1 The author is Jean Monet Professor of European politics at Department

of politics at university college Dublin.

Three ”tensions” in integration have a considerable impact on the relationship between statehood and integration and between the member states and the collectivity. These are:

  • the tension between a union of states and a market
  • the tension between the EU as a polity and a problem-solving area
  • the tension between EU level policy-making and policy making at other levels.

These tensions throw up contradictions that have a particular bearing on the subject matter of this conference, namely, the democratic fabric of integration and the participation of citizens in EU politics.

A Union of States and a Market

Promoting and facilitating economic exchange was central to the integration effort from the outset. Patterns of commercial exchange and the perceived economic needs of member states were critical in the development of the common market and the internal market. (Moravcsik 1998, Milward et al. 1993, Laffan et al. 2000). The Union’s economic order operated at the micro rather than the macro level, injecting considerable competitive pressures into the domestic economies and thereby fundamentally altering patterns of production, distribution and exchange. The internal market programme, launched in the mid-1980s, was transformative in character in that it required a strengthening of the political-economic authority of the Union. The removal of internal barriers – physical, fiscal and technical – among national economies reflected a search for greater efficiency and competitiveness in the European economy. It involved a deepening of the common market in goods and an extension of cross-border competition to services and public procurement. Large sections of the national economies that had been relatively untouched by market integration, notably financial services and public utilities, were brought within the remit of the Union’s regulatory range. A whole new language of regulation,

”home country control”, ”mutual recognition”, ”a level playing field” built a new approach to EU regulation. ”The quantitative accumulation of new European laws and market opening measures produced a truly qualitative shift in the dynamic of economic integration and in European economic governance. The transformational nature of the internal market programme led to changes that have a direct bearing on the concerns of this conference. The most significant are:

  • a step change in the regulatory reach and capacity of the EU, which is reflected in the concept of the EU as a ”regulatory state”. This meant more EC laws and the development of new European agencies. EC regulation became more visible and contested within the member states and impacted more directly on individual citizens.
  • the internal market reduced the boundary control capacity of national governments in a variety of ways.
  • the success of the programme generated pressures for further economic integration< notably, the single currency project.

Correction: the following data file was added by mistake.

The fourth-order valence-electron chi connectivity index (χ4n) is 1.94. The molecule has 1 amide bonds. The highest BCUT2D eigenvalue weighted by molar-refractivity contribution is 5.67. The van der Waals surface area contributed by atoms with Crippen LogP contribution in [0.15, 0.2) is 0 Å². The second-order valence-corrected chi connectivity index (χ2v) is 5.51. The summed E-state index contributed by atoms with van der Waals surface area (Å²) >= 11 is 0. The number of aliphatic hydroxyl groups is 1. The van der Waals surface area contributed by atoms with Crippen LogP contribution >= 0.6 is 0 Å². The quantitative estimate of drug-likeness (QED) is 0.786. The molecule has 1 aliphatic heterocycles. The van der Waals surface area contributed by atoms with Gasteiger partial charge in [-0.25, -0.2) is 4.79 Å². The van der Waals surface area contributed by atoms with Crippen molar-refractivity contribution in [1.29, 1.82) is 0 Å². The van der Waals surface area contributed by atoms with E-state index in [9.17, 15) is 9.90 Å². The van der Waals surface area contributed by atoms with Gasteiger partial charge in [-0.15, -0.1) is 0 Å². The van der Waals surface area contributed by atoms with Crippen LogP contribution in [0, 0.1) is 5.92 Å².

• the extensive mobilisation of national actors in the Brussels since the mid-1980s, all seeking voice and influence in this growing arena of public policy making. Domestic social forces were drawn out of the national into the European arena of policy making as they beam stakeholders in EU policy making.

The significance of market/economic integration in the process of European integration shapes in a fundamental manner the kind of political and economic order that is emerging in Europe. This is illustrated by analysis of the second tension, highlighted above, notably between the EU as a problem-solving arena and as a polity.

Problem Solving Arena and Polity

Much of the day to day politics and public policy making of the European Union is characterised by the search for solutions to the problems generated by the attempt to make policies that must stretch across such a wide variety of member states. The actors

engaged in EU policy making are purposeful. The Union’s policy regimes have ”been created and sustained by political actors, acting purposively to achieve specific goals or to resolve specific problems”. (Wallace, 2000, p. 7.) They must be convinced of the benefits of collective action and the appropriateness of the Union as the arena in which to tackle these problems. They are engaged in a variety of projects, not necessarily the project of European integration per se. The multileveled system of policy-making has produced multiple arenas and a diverse set of policy subsystems rather than a traditional political hierarchy. EU public policy making is non-hierarchical, characterised by ongoing negotiations and segmented in different institutional settings and policy networks. The technical nature of much of what the EU does privileges the politics of the pragmatist and the experts who populate the myriad of committees attached to the services of the Commission and the Council sub-structure. Much of what is agreed occurs at the level of the specialists rather than their political masters. The complex nature of the Union’s institutional landscape and the multiple decision rules that animate the policy process privileges ”insiders”, those with knowledge and experience of how the EU process works. To the hundreds of thousands of officials and representatives of interest organisations who populate the Brussels level arena, ”Euro” politics is familiar both in terms of substance and process. To the mass electorate, on the other hand, weakly connected to Euro politics, the EU is remote. arcane, and unwieldy. Paradoxically, it is precisely those attributes of the system that endow it with an authoritative role in public policy making raise difficult issues of polity.